U.S. Girls, a revelation in disco hedonism, glam-rock power and dark electro
With her album “Half Free” released in September 2015, Meghan Remy, a.k.a U.S. Girls, unveiled the scope of her talent caught between disco hedonism, glam-rock power and dark electro. Today she releases her latest video.
Starting to listen to Half Free by U.S. Girls is like setting out on an American highway, the car radio blasting out a brilliant burning symphony of rock, dark electro, dub and disco. A crazy chase a la Thelma and Louise, evoking the most beautiful musical moments of Yoko Ono (Walking on Thin Ice), the early days of Blondie and punk groups like Bikini Kill from the feminist movement Rio Grrrl. With the name of the project, U.S. Girls (plural), American artist Meghan Remy, today living in Toronto, couldn’t better express her ambition to take on the guises of all these women and many more. “I admire Cindy Sherman’s work” she tells us when passing through Paris, “The way she disguises herself and so truthfully embodies all sorts of different women in her photos, I find it fascinating.” The young American recently shaved off her 80s Debbie Harry locks and is now channelling pure Sinead O’Connor. In her music Meghan Remy strives to tell stories about girls, often unhappy, occasionally sordid in the style of Joyce Carol Oates, i.e. is interested in the beauty of her characters and defending their dignity. “I discovered the movies of John Cassavetes just as I was writing the album. He really influenced me. Cassavetes has the ability to make individual stories universal and he always brings out the truth from his characters – good or bad, often bad – without judging them or focusing on the miserable. That’s my only ambition when I write my songs.” Sororal Feelings, a psychotic ballad with Lynchian overtones tells the story of a girl who marries the man who slept with her sisters for money… A story inspired by Michael Ondaatje’s book, Coming Through Slaughter.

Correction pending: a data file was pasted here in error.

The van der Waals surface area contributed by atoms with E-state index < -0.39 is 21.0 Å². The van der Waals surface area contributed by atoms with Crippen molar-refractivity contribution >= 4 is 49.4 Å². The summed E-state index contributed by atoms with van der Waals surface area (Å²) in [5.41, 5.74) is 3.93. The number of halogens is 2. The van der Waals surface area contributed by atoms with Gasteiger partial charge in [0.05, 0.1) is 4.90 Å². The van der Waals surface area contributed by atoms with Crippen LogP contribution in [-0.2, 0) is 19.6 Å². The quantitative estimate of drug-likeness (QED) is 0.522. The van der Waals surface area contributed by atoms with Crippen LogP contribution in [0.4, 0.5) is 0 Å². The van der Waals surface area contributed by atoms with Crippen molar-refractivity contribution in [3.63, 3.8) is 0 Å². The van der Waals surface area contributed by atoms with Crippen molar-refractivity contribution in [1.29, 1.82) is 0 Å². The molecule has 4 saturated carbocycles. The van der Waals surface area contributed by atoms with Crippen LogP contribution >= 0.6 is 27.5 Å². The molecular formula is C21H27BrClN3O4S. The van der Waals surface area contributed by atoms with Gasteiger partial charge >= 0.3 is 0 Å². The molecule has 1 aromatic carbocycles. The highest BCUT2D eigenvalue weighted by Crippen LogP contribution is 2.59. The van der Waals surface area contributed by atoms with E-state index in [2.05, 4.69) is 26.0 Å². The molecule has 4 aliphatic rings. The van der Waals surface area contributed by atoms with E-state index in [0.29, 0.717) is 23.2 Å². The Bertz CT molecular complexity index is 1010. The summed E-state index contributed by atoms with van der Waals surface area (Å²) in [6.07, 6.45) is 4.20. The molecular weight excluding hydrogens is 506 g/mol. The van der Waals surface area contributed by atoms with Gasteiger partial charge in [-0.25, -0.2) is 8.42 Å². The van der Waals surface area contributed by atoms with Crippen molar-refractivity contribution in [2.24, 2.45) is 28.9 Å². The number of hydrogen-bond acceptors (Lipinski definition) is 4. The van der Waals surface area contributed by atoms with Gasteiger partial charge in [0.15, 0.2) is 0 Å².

Musically the same sincerity prevails. Meghan Remy avoids the pitfalls of pastiche by never trying to reproduce the sounds of an era, but by reviving certain energies, rock here, disco there, and above all by introducing more contemporary dub and electro beats. Thanks to her entourage her album is characterised by a profusion of genres. On the three tracks produced by Onakabazien, the drum is all-powerful, the sound less complex. The beat of the magnificent Woman’s Work that concludes the album is reminiscent of Austra’s majestic compositions, another immense band also living in Toronto. But it’s the rare voice of Meghan Remy – like an instrument that never needs to be tuned because its perfect pitch comes more from her gut than technique – that works on rendering every one of her productions unique. “A voice like a UFO,” she says of herself, deliciously accompanies all the voyages she invites us on. On the track Window Shades, a masterful disco anthem that blends pianos and chords while paying tribute to Giorgio Moroder’s incredible 1970s productions, the sensual voice of a young woman draws inspiration from sexual deviances and backseat couplings. Then as night falls on the highway, her voice becomes that of a crooner – “The first concert I ever saw, aged 4, was Billy Joel” – for moment of mad blues that leads bodies away in a mystical procession (Red Comes in Many Shades). It’s not U.S. Girl’s first attempt to break into the public’s imagination. But this, her third album, at the excellent 4D label, should finally be the one to consecrate her status as a major independent artist who knows how to simultaneously handle glamour and grime.
Half Free, U.S. Girls (4AD). Available on September 25th.
By Thibaut Wychowanok.